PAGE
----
Cisco Tutorials

Connecting router LAN interfaces


This page will teach you how to connect LAN interfaces.
A router is usually connected to a LAN through an Ethernet or Fast Ethernet interface. The router is a host that communicates with the LAN through a hub or a switch. A straight-through cable is used to make this connection. A 10BASE-TX or 100BASE-TX router interface requires Category 5, or better, unshielded twisted-pair (UTP) cable, regardless of the router type.
In some cases the Ethernet connection of the router is connected directly to the computer or to another router. For this type of connection, a crossover cable is required.
The correct interface must be used. If the wrong interface is connected, it can damage the router or other networking devices. Many different types of connections use the same style of connector. For example Ethernet, ISDN BRI, console, AUX, integrated CSU/DSU, and Token Ring interfaces use the same eight-pin connector, which is RJ-45, RJ-48, or RJ-49.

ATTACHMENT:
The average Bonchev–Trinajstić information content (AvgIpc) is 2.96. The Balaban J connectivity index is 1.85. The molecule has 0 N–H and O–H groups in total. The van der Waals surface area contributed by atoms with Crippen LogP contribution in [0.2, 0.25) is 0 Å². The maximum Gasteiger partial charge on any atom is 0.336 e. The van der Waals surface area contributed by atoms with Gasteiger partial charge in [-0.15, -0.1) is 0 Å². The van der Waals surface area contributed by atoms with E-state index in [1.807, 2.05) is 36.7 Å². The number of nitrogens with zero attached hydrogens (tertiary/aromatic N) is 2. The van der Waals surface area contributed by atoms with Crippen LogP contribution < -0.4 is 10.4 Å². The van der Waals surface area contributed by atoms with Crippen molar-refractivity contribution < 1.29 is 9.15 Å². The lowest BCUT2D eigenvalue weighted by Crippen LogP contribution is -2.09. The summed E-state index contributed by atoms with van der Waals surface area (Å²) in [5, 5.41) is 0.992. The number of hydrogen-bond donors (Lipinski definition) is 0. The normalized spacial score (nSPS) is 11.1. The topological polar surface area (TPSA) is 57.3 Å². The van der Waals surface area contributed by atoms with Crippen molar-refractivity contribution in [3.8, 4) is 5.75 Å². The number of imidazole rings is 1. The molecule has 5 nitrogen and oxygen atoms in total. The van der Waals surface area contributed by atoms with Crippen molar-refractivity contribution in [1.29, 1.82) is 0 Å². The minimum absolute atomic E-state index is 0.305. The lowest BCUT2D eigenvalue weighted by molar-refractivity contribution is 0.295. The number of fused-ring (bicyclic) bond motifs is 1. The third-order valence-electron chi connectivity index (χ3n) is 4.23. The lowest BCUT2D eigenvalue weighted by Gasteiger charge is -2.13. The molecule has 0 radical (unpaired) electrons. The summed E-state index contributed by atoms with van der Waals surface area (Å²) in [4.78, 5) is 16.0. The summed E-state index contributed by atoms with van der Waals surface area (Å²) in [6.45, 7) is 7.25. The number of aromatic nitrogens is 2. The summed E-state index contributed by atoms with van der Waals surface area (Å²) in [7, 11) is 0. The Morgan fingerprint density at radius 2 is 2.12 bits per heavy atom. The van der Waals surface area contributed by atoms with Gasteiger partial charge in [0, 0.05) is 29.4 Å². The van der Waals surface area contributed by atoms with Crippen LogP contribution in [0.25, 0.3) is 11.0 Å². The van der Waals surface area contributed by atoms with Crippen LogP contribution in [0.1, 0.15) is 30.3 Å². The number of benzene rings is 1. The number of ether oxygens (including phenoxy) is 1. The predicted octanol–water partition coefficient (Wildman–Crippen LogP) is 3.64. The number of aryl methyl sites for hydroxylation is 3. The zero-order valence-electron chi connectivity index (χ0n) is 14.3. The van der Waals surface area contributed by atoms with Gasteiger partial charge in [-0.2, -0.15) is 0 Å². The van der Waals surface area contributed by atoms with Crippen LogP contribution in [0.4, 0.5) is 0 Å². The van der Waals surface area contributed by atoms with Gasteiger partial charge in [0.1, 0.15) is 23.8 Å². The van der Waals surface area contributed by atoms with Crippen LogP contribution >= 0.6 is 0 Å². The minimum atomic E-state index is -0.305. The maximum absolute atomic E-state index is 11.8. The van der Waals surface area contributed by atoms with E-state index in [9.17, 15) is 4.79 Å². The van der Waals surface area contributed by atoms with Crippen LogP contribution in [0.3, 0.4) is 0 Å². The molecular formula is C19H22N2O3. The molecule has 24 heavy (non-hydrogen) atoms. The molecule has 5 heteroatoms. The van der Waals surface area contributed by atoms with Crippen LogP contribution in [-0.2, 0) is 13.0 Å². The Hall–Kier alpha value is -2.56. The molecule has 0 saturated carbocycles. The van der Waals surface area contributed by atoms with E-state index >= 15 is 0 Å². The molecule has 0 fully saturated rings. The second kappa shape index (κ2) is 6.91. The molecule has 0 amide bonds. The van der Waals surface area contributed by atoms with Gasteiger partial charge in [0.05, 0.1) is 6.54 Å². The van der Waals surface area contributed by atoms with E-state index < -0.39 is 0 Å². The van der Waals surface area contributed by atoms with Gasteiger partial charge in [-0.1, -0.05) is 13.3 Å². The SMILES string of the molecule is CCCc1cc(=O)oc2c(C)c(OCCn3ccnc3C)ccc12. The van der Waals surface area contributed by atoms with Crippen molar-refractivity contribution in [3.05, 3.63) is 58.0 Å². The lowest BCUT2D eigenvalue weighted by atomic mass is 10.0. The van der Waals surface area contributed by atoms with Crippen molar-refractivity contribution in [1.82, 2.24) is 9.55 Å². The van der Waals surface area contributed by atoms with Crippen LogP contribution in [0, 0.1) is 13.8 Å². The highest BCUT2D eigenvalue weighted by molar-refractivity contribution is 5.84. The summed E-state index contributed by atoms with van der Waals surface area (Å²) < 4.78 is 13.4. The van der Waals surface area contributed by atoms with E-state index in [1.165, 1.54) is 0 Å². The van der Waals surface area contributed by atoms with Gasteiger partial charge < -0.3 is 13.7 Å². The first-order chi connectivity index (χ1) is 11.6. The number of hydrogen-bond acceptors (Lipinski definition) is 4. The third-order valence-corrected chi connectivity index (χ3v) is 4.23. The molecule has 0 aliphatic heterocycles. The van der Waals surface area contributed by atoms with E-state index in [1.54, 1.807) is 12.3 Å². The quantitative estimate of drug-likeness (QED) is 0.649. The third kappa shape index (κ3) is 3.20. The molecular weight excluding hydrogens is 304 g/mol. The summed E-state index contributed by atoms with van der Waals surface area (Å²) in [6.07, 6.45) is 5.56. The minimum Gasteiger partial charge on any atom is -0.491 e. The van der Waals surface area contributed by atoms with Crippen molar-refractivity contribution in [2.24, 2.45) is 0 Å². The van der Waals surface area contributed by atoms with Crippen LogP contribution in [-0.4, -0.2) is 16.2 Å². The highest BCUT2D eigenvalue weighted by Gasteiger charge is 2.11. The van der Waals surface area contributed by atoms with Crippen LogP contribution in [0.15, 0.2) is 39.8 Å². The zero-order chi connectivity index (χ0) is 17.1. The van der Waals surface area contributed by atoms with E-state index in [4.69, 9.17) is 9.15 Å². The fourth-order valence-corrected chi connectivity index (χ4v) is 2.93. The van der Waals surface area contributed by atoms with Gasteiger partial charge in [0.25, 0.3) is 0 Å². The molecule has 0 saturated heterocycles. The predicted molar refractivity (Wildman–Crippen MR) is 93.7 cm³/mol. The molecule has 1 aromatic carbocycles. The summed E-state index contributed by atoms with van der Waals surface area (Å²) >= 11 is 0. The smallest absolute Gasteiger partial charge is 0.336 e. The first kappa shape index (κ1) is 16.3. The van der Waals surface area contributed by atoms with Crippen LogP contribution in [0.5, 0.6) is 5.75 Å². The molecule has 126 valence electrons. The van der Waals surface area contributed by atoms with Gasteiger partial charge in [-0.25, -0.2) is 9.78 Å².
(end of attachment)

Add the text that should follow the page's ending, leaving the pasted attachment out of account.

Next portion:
Cisco uses a color code scheme to help distinguish the connections that are used on a router.
The next page will discuss WAN interface connections.

Written by Nigel James Stanley